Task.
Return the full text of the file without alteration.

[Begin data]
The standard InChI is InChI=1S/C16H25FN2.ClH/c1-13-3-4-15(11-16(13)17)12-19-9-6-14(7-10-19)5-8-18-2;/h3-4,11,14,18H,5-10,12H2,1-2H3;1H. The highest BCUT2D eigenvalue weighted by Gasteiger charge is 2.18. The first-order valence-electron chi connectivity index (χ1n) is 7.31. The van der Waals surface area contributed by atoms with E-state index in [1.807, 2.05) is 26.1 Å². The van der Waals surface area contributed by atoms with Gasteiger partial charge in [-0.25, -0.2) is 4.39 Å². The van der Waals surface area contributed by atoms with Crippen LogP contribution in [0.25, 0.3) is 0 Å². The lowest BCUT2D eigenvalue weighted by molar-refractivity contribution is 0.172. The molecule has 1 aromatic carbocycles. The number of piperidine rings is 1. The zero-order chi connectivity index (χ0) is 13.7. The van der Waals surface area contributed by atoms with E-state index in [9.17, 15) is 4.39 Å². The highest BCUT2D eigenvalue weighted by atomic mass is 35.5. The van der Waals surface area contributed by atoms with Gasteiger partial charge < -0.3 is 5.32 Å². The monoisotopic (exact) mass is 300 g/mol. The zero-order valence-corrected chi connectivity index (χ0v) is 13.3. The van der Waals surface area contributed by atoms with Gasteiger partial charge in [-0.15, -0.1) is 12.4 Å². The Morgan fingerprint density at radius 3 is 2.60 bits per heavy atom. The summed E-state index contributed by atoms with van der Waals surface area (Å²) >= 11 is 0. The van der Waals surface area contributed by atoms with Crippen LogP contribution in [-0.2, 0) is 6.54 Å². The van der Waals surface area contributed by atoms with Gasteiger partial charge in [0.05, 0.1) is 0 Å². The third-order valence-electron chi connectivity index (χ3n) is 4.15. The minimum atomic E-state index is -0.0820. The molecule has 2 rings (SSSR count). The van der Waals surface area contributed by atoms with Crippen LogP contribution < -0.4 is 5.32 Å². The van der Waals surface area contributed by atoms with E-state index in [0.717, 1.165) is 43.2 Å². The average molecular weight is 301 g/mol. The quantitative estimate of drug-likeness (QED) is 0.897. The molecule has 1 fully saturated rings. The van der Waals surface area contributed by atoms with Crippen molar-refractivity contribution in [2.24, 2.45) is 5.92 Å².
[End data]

The standard InChI is InChI=1S/C16H25FN2.ClH/c1-13-3-4-15(11-16(13)17)12-19-9-6-14(7-10-19)5-8-18-2;/h3-4,11,14,18H,5-10,12H2,1-2H3;1H. The highest BCUT2D eigenvalue weighted by Gasteiger charge is 2.18. The first-order valence-electron chi connectivity index (χ1n) is 7.31. The van der Waals surface area contributed by atoms with E-state index in [1.807, 2.05) is 26.1 Å². The van der Waals surface area contributed by atoms with Gasteiger partial charge in [-0.25, -0.2) is 4.39 Å². The van der Waals surface area contributed by atoms with Crippen LogP contribution in [0.25, 0.3) is 0 Å². The lowest BCUT2D eigenvalue weighted by molar-refractivity contribution is 0.172. The molecule has 1 aromatic carbocycles. The number of piperidine rings is 1. The zero-order chi connectivity index (χ0) is 13.7. The van der Waals surface area contributed by atoms with E-state index in [9.17, 15) is 4.39 Å². The highest BCUT2D eigenvalue weighted by atomic mass is 35.5. The van der Waals surface area contributed by atoms with Gasteiger partial charge < -0.3 is 5.32 Å². The monoisotopic (exact) mass is 300 g/mol. The zero-order valence-corrected chi connectivity index (χ0v) is 13.3. The van der Waals surface area contributed by atoms with Gasteiger partial charge in [-0.15, -0.1) is 12.4 Å². The Morgan fingerprint density at radius 3 is 2.60 bits per heavy atom. The summed E-state index contributed by atoms with van der Waals surface area (Å²) >= 11 is 0. The van der Waals surface area contributed by atoms with Crippen LogP contribution in [-0.2, 0) is 6.54 Å². The van der Waals surface area contributed by atoms with Gasteiger partial charge in [0.05, 0.1) is 0 Å². The third-order valence-electron chi connectivity index (χ3n) is 4.15. The minimum atomic E-state index is -0.0820. The molecule has 2 rings (SSSR count). The van der Waals surface area contributed by atoms with Crippen LogP contribution < -0.4 is 5.32 Å². The van der Waals surface area contributed by atoms with E-state index in [0.717, 1.165) is 43.2 Å². The average molecular weight is 301 g/mol. The quantitative estimate of drug-likeness (QED) is 0.897. The molecule has 1 fully saturated rings. The van der Waals surface area contributed by atoms with Crippen molar-refractivity contribution in [2.24, 2.45) is 5.92 Å².